TaCode Tuesday: How to Use Zang in Open Source .NET

Posted by Pedram Mohammadi on February 28, 2017

Mono is a free, open source development platform based on the .NET Framework that enables the creation of cross-platform applications, improving overall programmer productivity. Its development is led by Xamarin, a Microsoft subsidiary which aims to not only run Microsoft.Net applications on different platforms, but also provides tools to Linux developers. Mono can run on Android, PlayStation 3, Wii, Xbox, OS X, Solaris, BSD, and most Linux distributions.

 TaCode Tuesday: Developer API Cheat Sheet for Zang Using C# / Mono |  http://blog.zang.io/

 

Why Use Mono?

Mono is composed of several components such as C# Compiler, Mono Runtime, and Class Library that are all compatible with .NET Framework, Unix, and other open source libraries like Gtk+, Zip files, LDAP, OpenGL, Cairo, and POSIX.

 Simplified Mono Architecture | http://blog.zang.io/

Source: Mono Project

It is also multi-platform, multi-language, binary compatible, API compatible, and has a comprehensive technology coverage. Because of this flexibility, millions of developers are using it.  The popularity of Mono is primarily driven by the success of .NET which gives its users the necessary foundation in using the C# language.

Thousands of books and websites with sample codes are made readily available, making its usage very easy. Many runtime features are also incorporated in Mono, like automatic memory management, reflection, generics, and threading. This allows developers to focus more on writing their applications rather than the infrastructure code. Mono’s built-in classes and common language runtime (CLR) also further contribute to developer productivity.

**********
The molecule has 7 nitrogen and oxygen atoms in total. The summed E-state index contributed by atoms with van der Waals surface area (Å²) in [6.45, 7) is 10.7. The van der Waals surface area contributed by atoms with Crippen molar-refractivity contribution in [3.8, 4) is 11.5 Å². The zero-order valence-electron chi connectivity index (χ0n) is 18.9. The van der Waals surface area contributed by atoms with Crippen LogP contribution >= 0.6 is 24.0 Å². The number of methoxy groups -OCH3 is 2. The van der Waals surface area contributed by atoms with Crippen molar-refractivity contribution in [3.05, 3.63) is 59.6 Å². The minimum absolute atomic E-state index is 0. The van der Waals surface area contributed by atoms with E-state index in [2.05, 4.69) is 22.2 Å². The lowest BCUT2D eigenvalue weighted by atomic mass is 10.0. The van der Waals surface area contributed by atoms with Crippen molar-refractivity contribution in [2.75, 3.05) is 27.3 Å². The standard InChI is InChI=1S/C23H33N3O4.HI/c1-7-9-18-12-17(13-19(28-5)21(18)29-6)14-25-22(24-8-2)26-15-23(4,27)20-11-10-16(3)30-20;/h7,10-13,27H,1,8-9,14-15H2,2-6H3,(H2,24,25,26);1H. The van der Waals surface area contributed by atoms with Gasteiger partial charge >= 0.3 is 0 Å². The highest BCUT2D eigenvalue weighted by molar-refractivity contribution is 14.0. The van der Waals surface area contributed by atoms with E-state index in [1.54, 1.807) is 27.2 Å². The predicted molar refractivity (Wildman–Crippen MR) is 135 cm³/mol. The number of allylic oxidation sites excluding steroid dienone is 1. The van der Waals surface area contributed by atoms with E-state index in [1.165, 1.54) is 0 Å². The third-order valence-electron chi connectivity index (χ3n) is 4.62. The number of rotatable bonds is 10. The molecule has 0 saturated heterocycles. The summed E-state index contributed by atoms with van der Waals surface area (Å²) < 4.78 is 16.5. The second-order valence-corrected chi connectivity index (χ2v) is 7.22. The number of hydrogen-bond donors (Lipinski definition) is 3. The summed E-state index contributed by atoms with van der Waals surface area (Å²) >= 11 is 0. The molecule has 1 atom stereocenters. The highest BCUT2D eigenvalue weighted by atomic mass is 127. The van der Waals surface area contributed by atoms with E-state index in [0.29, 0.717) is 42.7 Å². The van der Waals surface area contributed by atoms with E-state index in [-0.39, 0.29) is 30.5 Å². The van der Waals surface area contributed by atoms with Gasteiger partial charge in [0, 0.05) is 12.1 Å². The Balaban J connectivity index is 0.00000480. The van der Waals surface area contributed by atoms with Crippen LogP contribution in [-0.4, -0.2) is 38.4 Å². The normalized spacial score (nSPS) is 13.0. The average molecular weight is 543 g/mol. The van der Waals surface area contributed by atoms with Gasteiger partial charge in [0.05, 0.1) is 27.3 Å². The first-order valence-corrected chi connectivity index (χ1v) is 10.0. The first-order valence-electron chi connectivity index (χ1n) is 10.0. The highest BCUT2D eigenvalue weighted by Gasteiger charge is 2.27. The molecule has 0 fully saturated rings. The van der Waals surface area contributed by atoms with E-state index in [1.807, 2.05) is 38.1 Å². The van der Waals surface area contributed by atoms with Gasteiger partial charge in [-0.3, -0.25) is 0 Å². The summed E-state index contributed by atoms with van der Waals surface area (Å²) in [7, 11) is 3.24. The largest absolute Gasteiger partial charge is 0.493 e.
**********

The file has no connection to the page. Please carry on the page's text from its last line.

Why Should You Use Mono on Zang?

Using Mono to build your applications consuming Zang’s REST API and InboundXML is perfect due to its asynchronous programming feature. As defined by E. Vorgel, async programming is:

A means of parallel programming in which a unit of work runs separately from the main application thread and notifies the calling thread of its completion, failure or progress.

Async programming will make your Zang apps faster and more responsive because it allows potentially blocking activities to be managed efficiently. There are times where your access to a web resource like Zang APIs may be slow or delayed, making your entire app wait. In async process, instead of having to pause, your app will continue working on other processes that it needs to fulfill and just return to the pending process until its responsiveness returns to an optimum level.  

 

Now that you know what Mono can do for your next project, let’s go ahead and map Zang’s call and SMS APIs to C#.  But before we start, we suggest that you have some basic knowledge of:

  • C# 
  • C# asynchronous programming
  • Terminal window commands
  • REST architecture

 

Let’s start coding!

 

1.0 First, download and install Mono through this link

2.0 Then, create Class Members to be included in your library

using System;

using System.Net;

using System.Net.Http;

using System.Net.Http.Headers;

using System.Threading.Tasks;

 

2.1 Create a Namespace

// lets name our namespace to "HttpZangApiConsoleApplication

namespace HttpZangAPIConsoleApplication

{

/*

Mapped all the properties of an API into a class in such a way that it has its own getter/setter

*/

 

/*

Setup your Zang Server Authentication properties

*/

   public class Auth

   {   //A const object is always static.

public const string AccountSid =@"{AccountSid}";

public const string  AuthToken = @"{AuthToken}";

}

/*

Optional setup for Zang's Url properties

*/

   public class Url

   {   //A const object is always static.

public const string CallApi =@"{call-api-domain}";

public const string SMSSpi '

public const string UsageAPi;

public const string;

...

}

3.0 Map Zang API Properties

The following classes show how to map the properties of basic Zang API's to make a call, send SMS, and view an account.

 

3.1 Make a Call Class

public class MakeACall

{

public string From;

public string Call;

public string To;

}

 

3.2 Send a SMS Class

public class SendSMS

   {

public string To;

public string From;

public string Body;

   }

 

3.3 View Account Class

public class ViewAccount

{

public int sid;

public string friendly_name;

public string status;

public float account_balance;

public DateTime date_created

public DateTime date_updated

public string uri